All About Estates

Estate Donations to Government

The title of this blog may provoke laughter, or perhaps, just head-shaking disbelief.  But estate donations to various levels of government do happen. The trick is to ensure that the donor’s intentions are carried out.

The Crown – i.e. federal and provincial governments – and Canadian municipalities are qualified donees under the Income Tax Act. Agents of the Crown are also generally included – for example, government agency or university crown foundation (a few may still exist). A gift to government provides the same tax benefits as a gift to a registered charity, but there are different planning challenges for estate donations.

Outright Donations

Occasionally a donor will make an outright, unrestricted gift to government. This can be done each year as a voluntary act when you file your taxes. I understand that few exercise this option. An unrestricted gift may also be made by will.  Also quite rare.

An unrestricted gift is easy, however.  It just needs to be delivered. How the money is spent is up the receiving government.  Not surprisingly most gifts to government have restrictions.

Checks and Balances

And therein lies the planning rub. Donations to government are exceptional acts and, in my experience, there are few internal systems within government to handle donations or restricted purposes.  Big entities and exceptional transactions are structurally a bad mix.  Thus, most estate donors who want to support a particular function performed by government – recreation, parks, the arts, etc. – use some form of trust. Traditionally testamentary charitable trusts have been deployed to introduce a measure of annual oversight.  Trusts keep the parties honest.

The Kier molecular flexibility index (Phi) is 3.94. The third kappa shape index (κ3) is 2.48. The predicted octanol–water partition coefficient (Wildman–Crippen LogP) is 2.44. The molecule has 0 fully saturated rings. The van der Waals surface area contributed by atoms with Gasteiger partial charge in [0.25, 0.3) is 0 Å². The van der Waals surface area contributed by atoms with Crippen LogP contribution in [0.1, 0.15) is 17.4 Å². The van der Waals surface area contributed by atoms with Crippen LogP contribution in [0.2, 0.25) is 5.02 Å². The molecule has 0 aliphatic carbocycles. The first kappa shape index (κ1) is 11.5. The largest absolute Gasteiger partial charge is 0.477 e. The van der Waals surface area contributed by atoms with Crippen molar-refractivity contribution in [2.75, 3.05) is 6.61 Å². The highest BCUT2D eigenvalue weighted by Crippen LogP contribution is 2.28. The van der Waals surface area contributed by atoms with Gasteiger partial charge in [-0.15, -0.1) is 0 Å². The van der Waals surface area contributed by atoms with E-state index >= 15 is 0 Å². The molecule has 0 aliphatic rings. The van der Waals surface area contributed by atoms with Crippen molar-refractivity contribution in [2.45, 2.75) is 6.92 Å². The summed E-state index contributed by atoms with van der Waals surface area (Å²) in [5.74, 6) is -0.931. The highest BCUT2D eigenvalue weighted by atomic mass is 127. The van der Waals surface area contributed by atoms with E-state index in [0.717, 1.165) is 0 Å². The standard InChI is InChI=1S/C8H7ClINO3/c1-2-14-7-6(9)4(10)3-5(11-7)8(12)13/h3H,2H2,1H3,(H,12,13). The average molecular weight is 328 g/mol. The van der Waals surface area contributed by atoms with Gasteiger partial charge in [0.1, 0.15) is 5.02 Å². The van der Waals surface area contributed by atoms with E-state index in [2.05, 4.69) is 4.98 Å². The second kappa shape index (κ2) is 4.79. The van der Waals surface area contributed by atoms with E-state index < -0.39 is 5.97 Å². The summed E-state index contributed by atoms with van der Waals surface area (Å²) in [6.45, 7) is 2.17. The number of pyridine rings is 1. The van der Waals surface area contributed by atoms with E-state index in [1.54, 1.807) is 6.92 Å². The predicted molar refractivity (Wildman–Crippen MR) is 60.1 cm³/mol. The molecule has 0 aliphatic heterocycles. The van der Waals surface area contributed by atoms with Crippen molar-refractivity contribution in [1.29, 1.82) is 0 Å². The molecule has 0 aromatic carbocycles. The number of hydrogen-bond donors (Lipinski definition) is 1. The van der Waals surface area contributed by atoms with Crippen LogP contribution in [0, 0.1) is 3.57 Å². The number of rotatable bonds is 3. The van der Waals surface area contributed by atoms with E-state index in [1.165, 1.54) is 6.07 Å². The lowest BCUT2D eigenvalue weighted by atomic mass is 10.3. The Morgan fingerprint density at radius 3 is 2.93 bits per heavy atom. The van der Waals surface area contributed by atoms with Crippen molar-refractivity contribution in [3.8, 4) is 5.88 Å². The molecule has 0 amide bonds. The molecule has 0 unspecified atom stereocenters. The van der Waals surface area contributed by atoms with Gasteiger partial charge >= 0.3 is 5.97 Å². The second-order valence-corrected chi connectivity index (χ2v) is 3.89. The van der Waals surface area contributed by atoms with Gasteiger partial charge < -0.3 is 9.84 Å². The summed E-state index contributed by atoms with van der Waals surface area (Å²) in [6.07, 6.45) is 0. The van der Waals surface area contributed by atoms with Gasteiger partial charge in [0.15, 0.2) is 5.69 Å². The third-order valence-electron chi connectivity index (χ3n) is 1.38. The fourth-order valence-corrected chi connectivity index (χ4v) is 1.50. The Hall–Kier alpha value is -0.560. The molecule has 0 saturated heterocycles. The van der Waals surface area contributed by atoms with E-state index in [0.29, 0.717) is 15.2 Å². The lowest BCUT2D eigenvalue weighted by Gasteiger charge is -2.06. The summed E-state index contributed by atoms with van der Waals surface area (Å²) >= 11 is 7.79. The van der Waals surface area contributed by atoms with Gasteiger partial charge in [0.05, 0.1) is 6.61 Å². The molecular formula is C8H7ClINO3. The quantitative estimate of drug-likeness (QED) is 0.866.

A public foundation with donor advised funds that has strong checks-and-balances in its annual granting process is another planning option.   A legacy fund is simpler and more flexible for the donor and administrator. And governments tend to be more responsive to an established public foundation than an individual trustee. If conditions are not met the annual grant can be redirected to another beneficiary to meet the intended purposes. That’s usually enough of an incentive to ensure annual accountability well into the future.

Paying Down Public Debt

Some Canadian provinces have pitched the idea of donations to pay down public debt.  (Some advice: my fundraising colleagues might be able to help craft a better case statement.)  There is an infamous 1928 testamentary trust in the UK with this purpose.  It was settled by an anonymous donor with £500,000, which was to be held in trust until there were sufficient funds to pay off the national debt.  The UK Government now wants the £400 million that has accumulated in the trust.  Regrettably, the UK public debt is now approximately £1.4 trillion.  It’s hard to predict the future.

About Malcolm Burrows
Malcolm is a philanthropic advisor with 30 years of experience. He is head, philanthropic advisory services at Scotia Wealth Management and founder of Aqueduct Foundation. Views are his own. malcolm.burrows@scotiawealth.com

2 Comments

  1. Yoalnda Benoit

    December 13, 2019 - 5:52 pm
    Reply

    Thank you for your article, Malcolm. It was very interesting to learn how things work on that side of things when it comes to a bequest.
    The article caught my eye as I have seen two wills where the testator left a gift to the Canadian Government. Out of the two, one explained why this gift was important for him to make and he documented it in his will.
    The reason was this; once he came back to Canada from serving our country in a war (can’t remember which), he was unable to find work. The government stepped in and assisted him with UI. It meant so much to him at that time, that he felt it was a debt that he owed. He was happy to “pay it back” and then some, in order to help others in their time of need.
    It was very inspiring and heart warming for me to learn the “why” and obviously important to this man to explain his gift.

    • Malcolm Burrows

      December 13, 2019 - 6:09 pm
      Reply

      Yolanda –
      What a great story. Thank you for sharing. Despite my somewhat irreverent tone in the blog, these gifts are actually more common than we think. And there is many motivations. I had a great comment on Twitter that donations for municipal animal welfare programs are quite common. Malcolm

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